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Factory Records Box Set

Various artists
Rhino Records

Factory Records

The decline of the traditional CD format is well documented. Your typical youngster now wants something non-tangible, less plasticky, more portable and - regardless of the wishes of bands and record companies - totally free of charge. Digital formats now account for billions of plays around the world, whether via illegal downloads or licensed services like Apple's iTunes, eMusic or Spotify.

Last Christmas the CD did a respectable trade. But less well than the previous year, and lower again than the year before that. These trends may not apply to your household but global demand, and perhaps conscience, is waning.

There is, however, one physical format for which there will be customers for a long time to come. The box set. Like the vinyl sets that came before, it's not helpful to think of the box as merely a sum of its parts. I used to think such a thing was just bigger version of the CD format, but marvelling at this rather lavish Factory Records thing, I have to admit I was wrong.

Sure, it contains four separate compact discs. But this is a world away from scraping together your meagre pocket money on a Saturday and being ushered into a new and dangerous world, via Woolworths (RIP). This is a historical document, a vanity purchase, or gift. It's more like a glass case in a museum, complete with notes, than anything resembling a teenage kick.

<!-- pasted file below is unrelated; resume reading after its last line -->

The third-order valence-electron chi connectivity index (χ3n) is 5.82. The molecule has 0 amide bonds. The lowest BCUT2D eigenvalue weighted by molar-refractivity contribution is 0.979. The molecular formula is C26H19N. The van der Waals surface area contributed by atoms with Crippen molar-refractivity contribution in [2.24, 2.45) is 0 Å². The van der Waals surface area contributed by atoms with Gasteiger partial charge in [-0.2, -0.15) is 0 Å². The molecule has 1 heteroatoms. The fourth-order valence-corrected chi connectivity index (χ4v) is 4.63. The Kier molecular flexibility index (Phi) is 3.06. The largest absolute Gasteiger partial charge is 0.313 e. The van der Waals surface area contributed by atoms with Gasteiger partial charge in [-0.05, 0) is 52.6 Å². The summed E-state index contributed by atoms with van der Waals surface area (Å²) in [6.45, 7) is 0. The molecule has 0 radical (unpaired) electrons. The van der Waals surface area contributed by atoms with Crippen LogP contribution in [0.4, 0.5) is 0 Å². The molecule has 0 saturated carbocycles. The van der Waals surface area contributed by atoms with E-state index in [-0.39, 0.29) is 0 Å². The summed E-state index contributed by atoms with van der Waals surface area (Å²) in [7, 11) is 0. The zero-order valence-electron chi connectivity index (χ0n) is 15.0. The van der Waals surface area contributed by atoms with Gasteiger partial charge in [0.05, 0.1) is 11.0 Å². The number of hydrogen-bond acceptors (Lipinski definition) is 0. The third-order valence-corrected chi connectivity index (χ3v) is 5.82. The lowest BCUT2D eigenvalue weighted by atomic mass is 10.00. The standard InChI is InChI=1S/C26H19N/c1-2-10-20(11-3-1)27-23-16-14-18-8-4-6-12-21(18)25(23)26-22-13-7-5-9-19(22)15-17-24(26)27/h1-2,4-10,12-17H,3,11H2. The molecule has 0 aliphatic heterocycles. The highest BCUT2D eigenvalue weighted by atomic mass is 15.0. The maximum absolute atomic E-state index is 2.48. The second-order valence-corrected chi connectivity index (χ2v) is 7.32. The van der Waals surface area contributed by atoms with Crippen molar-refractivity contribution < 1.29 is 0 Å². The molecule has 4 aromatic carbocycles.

Manchester's Factory Records was the brainchild of maverick businessman Tony Wilson. Sadly, neither remains with us so it falls to Rhino Records to breeze through the archives and collect 63 potted releases in roughly chronological order, spanning 1978 to 1992.
Factory Records is prime for this kind of nostalgic treatment. For example, it was as much the suicide of frontman Ian Curtis as their small catalogue of songs that sealed Joy Division's near-flawless legacy. The band is well-represented here, as is the pristine, funereal imagery of Factory's house designer Peter Saville, which gets more fitting with the years - one of the perfect marriages of design with music.

After Curtis died, Joy Division regrouped as New Order and sealed their own reputation, most famously with 'Blue Monday', 'Temptation' and other seminal tracks. This product is heavy with reminders. To Wilson's further credit, we also have a later wave of Manchester stars like Happy Mondays and James. Newcomers will appreciate the cold funk of A Certain Ratio, industrial pioneers Cabaret Voltaire plus fleeting curios like Crispy Ambulance (who finally came to wider attention when depicted in Anton Corbijn's film Control).

There's no doubting that it is fascinating, high quality material. There will always be buyers for this. Like any piece of good nostalgia, it'll give listeners a weird mix of joy and sadness. And nostalgia not just for the music, but for a time when musicians and record companies made things you could have and hold. To cherish with, because you actually paid for it, honour.

Carl Morris